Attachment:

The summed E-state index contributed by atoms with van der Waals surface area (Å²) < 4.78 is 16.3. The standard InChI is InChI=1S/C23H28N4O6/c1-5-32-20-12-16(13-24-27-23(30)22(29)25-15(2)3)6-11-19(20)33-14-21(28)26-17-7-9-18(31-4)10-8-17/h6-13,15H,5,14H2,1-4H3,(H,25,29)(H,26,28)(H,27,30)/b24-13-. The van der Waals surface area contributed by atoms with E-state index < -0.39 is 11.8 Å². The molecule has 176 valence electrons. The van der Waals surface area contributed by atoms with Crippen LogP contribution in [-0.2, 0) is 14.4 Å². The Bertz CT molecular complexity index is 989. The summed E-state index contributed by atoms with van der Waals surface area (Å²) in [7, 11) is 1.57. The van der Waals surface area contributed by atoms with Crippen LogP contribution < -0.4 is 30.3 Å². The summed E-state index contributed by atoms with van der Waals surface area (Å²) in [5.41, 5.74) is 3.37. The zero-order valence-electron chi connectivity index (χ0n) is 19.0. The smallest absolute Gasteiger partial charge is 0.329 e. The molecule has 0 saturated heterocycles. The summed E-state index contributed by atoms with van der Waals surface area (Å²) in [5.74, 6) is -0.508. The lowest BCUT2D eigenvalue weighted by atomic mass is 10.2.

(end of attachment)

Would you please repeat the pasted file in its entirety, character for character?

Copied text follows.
The summed E-state index contributed by atoms with van der Waals surface area (Å²) < 4.78 is 16.3. The standard InChI is InChI=1S/C23H28N4O6/c1-5-32-20-12-16(13-24-27-23(30)22(29)25-15(2)3)6-11-19(20)33-14-21(28)26-17-7-9-18(31-4)10-8-17/h6-13,15H,5,14H2,1-4H3,(H,25,29)(H,26,28)(H,27,30)/b24-13-. The van der Waals surface area contributed by atoms with E-state index < -0.39 is 11.8 Å². The molecule has 176 valence electrons. The van der Waals surface area contributed by atoms with Crippen LogP contribution in [-0.2, 0) is 14.4 Å². The Bertz CT molecular complexity index is 989. The summed E-state index contributed by atoms with van der Waals surface area (Å²) in [7, 11) is 1.57. The van der Waals surface area contributed by atoms with Crippen LogP contribution < -0.4 is 30.3 Å². The summed E-state index contributed by atoms with van der Waals surface area (Å²) in [5.41, 5.74) is 3.37. The zero-order valence-electron chi connectivity index (χ0n) is 19.0. The smallest absolute Gasteiger partial charge is 0.329 e. The molecule has 0 saturated heterocycles. The summed E-state index contributed by atoms with van der Waals surface area (Å²) in [5.74, 6) is -0.508. The lowest BCUT2D eigenvalue weighted by atomic mass is 10.2.